Congrats to all of the participants, restaurants and customers! It sounds like it was another successful year for Restaurant Week and the Central Virginia Food Bank!
I don’t know that I would suggest this pricing strategy, but it is interesting. There is a coffee shop (Terra Bite Lounge) in Washington state that has no prices, but instead has a donation box. The theory is that peer pressure, guilt, and common decency will cause the consumers to give appropriately (or more than appropriately).
Here is a link to the Seattle Times article, but I would suggest that you go to the Freakonomics blog where there is an interesting discussion going on in the comments. Apparently there are several other businesses that have tried the same approach in different parts of the world — with different results.
Okay, it’s a cheesy title, but I was trying to come up with something catchy.
If you didn’t catch my meaning from the oh-so-witty title, I’m talking about the Byrd Theatre in Carytown. It is one of the landmarks that always comes up when people are either reminiscing about Richmond or telling newcomers where they should make a point of visiting.
I would like to point out a quote from one of his postings about my favorite event at the Byrd, and quite possibly my favorite event in Richmond each year:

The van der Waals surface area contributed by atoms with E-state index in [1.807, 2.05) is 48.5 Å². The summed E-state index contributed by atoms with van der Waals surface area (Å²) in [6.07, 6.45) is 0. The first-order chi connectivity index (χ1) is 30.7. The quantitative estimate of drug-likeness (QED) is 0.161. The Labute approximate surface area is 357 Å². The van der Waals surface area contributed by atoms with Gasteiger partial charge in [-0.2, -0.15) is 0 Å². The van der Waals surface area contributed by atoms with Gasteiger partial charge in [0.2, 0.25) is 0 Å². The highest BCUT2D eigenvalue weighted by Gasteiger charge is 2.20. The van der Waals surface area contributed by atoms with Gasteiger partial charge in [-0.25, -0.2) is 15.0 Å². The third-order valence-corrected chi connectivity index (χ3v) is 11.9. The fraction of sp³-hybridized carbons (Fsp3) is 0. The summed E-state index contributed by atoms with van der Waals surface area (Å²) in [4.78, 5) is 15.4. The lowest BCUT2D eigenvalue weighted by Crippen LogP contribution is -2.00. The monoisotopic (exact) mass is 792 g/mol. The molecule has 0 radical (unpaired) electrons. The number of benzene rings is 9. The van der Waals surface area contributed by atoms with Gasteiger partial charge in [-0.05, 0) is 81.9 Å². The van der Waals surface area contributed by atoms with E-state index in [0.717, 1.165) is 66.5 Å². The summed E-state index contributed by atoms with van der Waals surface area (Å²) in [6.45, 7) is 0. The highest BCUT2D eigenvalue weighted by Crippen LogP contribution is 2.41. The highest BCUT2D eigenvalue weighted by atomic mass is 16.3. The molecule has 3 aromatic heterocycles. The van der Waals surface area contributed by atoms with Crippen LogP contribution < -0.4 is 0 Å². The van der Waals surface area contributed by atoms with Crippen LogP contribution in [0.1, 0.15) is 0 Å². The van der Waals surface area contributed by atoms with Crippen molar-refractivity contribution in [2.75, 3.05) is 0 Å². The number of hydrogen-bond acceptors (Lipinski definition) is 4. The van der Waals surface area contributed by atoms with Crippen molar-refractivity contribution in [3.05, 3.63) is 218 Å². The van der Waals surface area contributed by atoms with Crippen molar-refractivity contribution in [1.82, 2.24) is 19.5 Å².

…every spring the VCU French Film Festival takes over the Byrd for three
days. More than 16,000 tickets were sold for the 2003 series, which the
French government formally recognized as the largest French film
festival in the United States.
Seth points out some valuable insights for anyone that sells to a target market of consumers that are making a "once in a lifetime" purchase. (i.e., a DJ for a wedding, or a Realtor that deals primarily with first-time home buyers)
At first, I thought I would be pointing to this mainly for the benefit of other Realtors, obviously with the first thought coming to mind of how I deal with first-time buyers and sellers of businesses and real estate every day. Then I realized that beyond my bubble there are industries that deal with this "naive" type of customer every day, too.